Fleeing King Manasseh's tyranny, Joshua leads the faithful remnant to their new home in Egypt. But as years pass, Joshua's desire for vengeance becomes an obsession. Blinded by hatred, he makes rash decisions, placing his loved ones in jeopardy. What will it take for him to grasp the great love his Heavenly Father has for him and for the chosen people of Judah?
Fleeing King Manasseh's tyranny, Joshua leads the faithful remnant to their new home in Egypt. But as years pass, Joshua's desire for vengeance becomes an obsession. Blinded by hatred, he makes rash decisions, placing his loved ones in jeopardy.
Amid Joshua's turmoil comes an unexpected awakening of love--a love that burns so intensely it draws him from the dark inner seclusion where he often retreats. But what will it take for him to grasp the great love his Heavenly Father has for him...and for the chosen people of Judah?
(Chronicles of the King Book 5)
LYNN AUSTIN, a former teacher who now writes and speaks full time, has won three Christy Awards for her historical fiction. One of those novels, Hidden Places, has also been made into a Hallmark Channel movie. Lynn and her husband have raised three children and make their home near Chicago, Illinois.
Imagine a land torn by a leader exerting power on his people; a leader so cruel that he kills many of his people for disagreeing with his behavior, gives his newborn son as a human sacrifice, and even forces his own brother into exile. This is Israel in the time of King Manasseh. Among the Gods, the final book in Lynn Austens Chronicles of the Kings series, is set during this time in Israels history.
The biblical character of Joshua takes the lead in this well-crafted tale of redemption and forgiveness. He is the son of a man who was killed in Manassehs attempt to squelch any opposition to his participation in pagan ceremonies and practices. Because of this, Joshua nurses a fierce hatred for Manasseh that grows to become a deep-seated desire for revenge. This desire burns inside of Joshua for much of his life, and he begins to start planning his life around it. He pushes aside Gods will, and makes killing Manasseh his lifes purpose. Joshua allows his anger toward Manasseh to take over his life. He even goes so far as to tell his sister that she cant marry the man she loves. Instead, she must marry the Prince Amariah (King Manassehs exiled brother) in order to produce an heir to take over once Manasseh has lost the throne. Joshua shirks his responsibilities as advisor to the prince and neglects many of his relationships, including his role as father to his adopted son Nathan.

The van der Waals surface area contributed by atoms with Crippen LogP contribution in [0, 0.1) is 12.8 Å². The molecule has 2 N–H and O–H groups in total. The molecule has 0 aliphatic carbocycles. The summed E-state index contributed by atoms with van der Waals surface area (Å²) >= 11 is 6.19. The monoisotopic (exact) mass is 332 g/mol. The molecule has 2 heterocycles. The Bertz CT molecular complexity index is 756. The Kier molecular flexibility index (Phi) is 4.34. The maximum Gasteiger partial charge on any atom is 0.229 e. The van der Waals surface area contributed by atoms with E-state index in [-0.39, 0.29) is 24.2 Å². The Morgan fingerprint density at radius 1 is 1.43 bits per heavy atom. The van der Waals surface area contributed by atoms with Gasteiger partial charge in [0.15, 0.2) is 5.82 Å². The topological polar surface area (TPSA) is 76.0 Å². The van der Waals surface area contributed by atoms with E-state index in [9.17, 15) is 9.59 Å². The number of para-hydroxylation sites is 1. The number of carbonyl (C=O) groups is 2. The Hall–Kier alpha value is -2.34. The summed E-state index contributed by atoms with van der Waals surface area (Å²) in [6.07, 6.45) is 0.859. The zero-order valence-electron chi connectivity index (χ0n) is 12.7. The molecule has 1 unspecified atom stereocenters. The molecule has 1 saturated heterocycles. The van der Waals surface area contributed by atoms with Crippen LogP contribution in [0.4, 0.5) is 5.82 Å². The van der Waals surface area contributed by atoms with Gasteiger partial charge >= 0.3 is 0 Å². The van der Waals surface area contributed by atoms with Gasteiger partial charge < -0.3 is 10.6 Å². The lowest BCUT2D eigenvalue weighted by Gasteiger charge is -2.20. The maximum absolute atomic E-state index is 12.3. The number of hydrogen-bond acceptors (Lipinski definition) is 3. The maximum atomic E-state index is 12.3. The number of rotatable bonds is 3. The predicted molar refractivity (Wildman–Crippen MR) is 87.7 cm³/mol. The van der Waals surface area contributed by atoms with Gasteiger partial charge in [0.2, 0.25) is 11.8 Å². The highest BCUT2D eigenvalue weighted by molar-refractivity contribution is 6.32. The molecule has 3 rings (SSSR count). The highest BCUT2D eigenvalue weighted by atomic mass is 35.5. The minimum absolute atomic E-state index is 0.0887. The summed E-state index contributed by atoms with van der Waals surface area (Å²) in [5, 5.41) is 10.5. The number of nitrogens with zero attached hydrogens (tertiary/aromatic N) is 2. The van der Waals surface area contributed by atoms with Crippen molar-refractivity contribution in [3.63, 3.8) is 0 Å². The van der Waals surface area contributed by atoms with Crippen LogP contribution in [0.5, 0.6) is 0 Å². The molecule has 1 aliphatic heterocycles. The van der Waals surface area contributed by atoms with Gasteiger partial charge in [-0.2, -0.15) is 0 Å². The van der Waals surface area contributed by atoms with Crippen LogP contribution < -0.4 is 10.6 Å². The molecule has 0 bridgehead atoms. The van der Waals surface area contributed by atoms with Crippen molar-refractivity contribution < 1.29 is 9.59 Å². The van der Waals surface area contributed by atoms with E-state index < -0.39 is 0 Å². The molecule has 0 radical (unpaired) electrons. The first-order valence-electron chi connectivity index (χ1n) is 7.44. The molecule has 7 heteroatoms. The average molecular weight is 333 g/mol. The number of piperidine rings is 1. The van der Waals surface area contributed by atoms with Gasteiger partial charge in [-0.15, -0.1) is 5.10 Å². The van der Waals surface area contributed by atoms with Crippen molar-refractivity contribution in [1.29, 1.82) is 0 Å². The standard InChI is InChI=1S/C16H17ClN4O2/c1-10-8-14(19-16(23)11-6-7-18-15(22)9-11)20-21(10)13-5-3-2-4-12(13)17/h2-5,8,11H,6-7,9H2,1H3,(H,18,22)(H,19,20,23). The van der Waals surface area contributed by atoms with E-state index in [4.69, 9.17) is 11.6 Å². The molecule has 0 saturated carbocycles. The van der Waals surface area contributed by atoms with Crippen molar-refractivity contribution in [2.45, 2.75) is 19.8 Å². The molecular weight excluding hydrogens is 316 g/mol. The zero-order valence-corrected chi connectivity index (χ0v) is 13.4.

The book is divided into three parts. The first two are concerned mostly with Joshua. For most of the third part, King Manasseh takes center stage when he is arrested and thrown in a jail cell in Egypt. The reader is able to see a great transformation in him during his time there. While the main storyline concerns Joshuas hatred, there are many other secondary storylines that come into play throughout the book. Some romance is sprinkled throughout, and there is also the issue of father/son relationships. The story is a masterful combination of fiction and nonfiction; biblical facts combine with Austens imagination to create a believable tale that has lessons to offer its readers in forgiveness, love, faithfulness, and nurturing.
The anger that plagues Joshua is not something unique to him or to his story. It is because of the struggles that Joshua and the rest of the characters face that this book has take-away value; everyone can learn from Joshuas conversion from angry rebel to forgiving friend. (When I finished this book, I found myself wondering if there was someone whose forgiveness I needed to ask for or someone who needed my forgiveness.) This book will remind readers that God always has a plan and all should seek it; but, even those who dont do so immediately, will discover eventually that God never leaves their side. Those who humble themselves and ask for Gods help will find he is able to work with them in correcting their mistakes.
Among the Gods is one of Austens best works of Christian fiction. I would recommend it to anyone. However, there are a few violent scenes that, though tastefully described, may be inappropriate for younger readers. It is a great story with biblical references and also creative explanations for the parts of Joshuas story that the Bible sheds little or no light on. Austens talent for excellent writing and storytelling really shine through in her most recent book. Sarah Lachowicz, Christian Book Previews.com
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